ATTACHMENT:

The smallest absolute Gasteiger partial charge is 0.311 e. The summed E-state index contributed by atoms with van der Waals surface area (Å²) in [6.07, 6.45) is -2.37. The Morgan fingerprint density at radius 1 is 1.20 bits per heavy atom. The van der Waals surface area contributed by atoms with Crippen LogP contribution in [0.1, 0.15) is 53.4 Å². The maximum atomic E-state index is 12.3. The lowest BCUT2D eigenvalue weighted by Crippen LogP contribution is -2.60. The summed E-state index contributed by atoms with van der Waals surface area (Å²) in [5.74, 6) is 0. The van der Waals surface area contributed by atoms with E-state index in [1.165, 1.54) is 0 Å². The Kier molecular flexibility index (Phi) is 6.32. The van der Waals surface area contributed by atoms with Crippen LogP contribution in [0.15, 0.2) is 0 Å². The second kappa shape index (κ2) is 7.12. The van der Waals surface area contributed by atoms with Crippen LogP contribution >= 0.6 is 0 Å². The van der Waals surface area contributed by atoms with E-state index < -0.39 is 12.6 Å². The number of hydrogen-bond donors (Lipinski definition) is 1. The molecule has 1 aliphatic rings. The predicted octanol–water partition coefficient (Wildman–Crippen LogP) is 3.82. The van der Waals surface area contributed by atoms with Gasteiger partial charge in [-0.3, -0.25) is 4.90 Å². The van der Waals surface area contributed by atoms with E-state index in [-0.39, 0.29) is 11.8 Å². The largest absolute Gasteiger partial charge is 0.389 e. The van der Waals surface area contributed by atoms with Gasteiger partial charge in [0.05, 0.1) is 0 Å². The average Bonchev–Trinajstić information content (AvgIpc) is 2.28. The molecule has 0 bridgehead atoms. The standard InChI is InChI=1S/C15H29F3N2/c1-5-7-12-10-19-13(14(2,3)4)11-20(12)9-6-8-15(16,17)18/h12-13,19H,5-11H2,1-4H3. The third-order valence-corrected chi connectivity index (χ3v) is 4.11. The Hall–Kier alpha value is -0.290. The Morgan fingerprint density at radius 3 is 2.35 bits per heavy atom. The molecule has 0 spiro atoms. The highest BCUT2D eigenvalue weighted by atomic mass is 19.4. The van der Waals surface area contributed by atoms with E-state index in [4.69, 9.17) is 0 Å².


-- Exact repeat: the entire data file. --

The smallest absolute Gasteiger partial charge is 0.311 e. The summed E-state index contributed by atoms with van der Waals surface area (Å²) in [6.07, 6.45) is -2.37. The Morgan fingerprint density at radius 1 is 1.20 bits per heavy atom. The van der Waals surface area contributed by atoms with Crippen LogP contribution in [0.1, 0.15) is 53.4 Å². The maximum atomic E-state index is 12.3. The lowest BCUT2D eigenvalue weighted by Crippen LogP contribution is -2.60. The summed E-state index contributed by atoms with van der Waals surface area (Å²) in [5.74, 6) is 0. The van der Waals surface area contributed by atoms with E-state index in [1.165, 1.54) is 0 Å². The Kier molecular flexibility index (Phi) is 6.32. The van der Waals surface area contributed by atoms with Crippen LogP contribution in [0.15, 0.2) is 0 Å². The second kappa shape index (κ2) is 7.12. The van der Waals surface area contributed by atoms with Crippen LogP contribution >= 0.6 is 0 Å². The van der Waals surface area contributed by atoms with E-state index < -0.39 is 12.6 Å². The number of hydrogen-bond donors (Lipinski definition) is 1. The molecule has 1 aliphatic rings. The predicted octanol–water partition coefficient (Wildman–Crippen LogP) is 3.82. The van der Waals surface area contributed by atoms with Gasteiger partial charge in [-0.3, -0.25) is 4.90 Å². The van der Waals surface area contributed by atoms with E-state index in [-0.39, 0.29) is 11.8 Å². The largest absolute Gasteiger partial charge is 0.389 e. The van der Waals surface area contributed by atoms with Gasteiger partial charge in [0.05, 0.1) is 0 Å². The average Bonchev–Trinajstić information content (AvgIpc) is 2.28. The molecule has 0 bridgehead atoms. The standard InChI is InChI=1S/C15H29F3N2/c1-5-7-12-10-19-13(14(2,3)4)11-20(12)9-6-8-15(16,17)18/h12-13,19H,5-11H2,1-4H3. The third-order valence-corrected chi connectivity index (χ3v) is 4.11. The Hall–Kier alpha value is -0.290. The Morgan fingerprint density at radius 3 is 2.35 bits per heavy atom. The molecule has 0 spiro atoms. The highest BCUT2D eigenvalue weighted by atomic mass is 19.4. The van der Waals surface area contributed by atoms with E-state index in [4.69, 9.17) is 0 Å².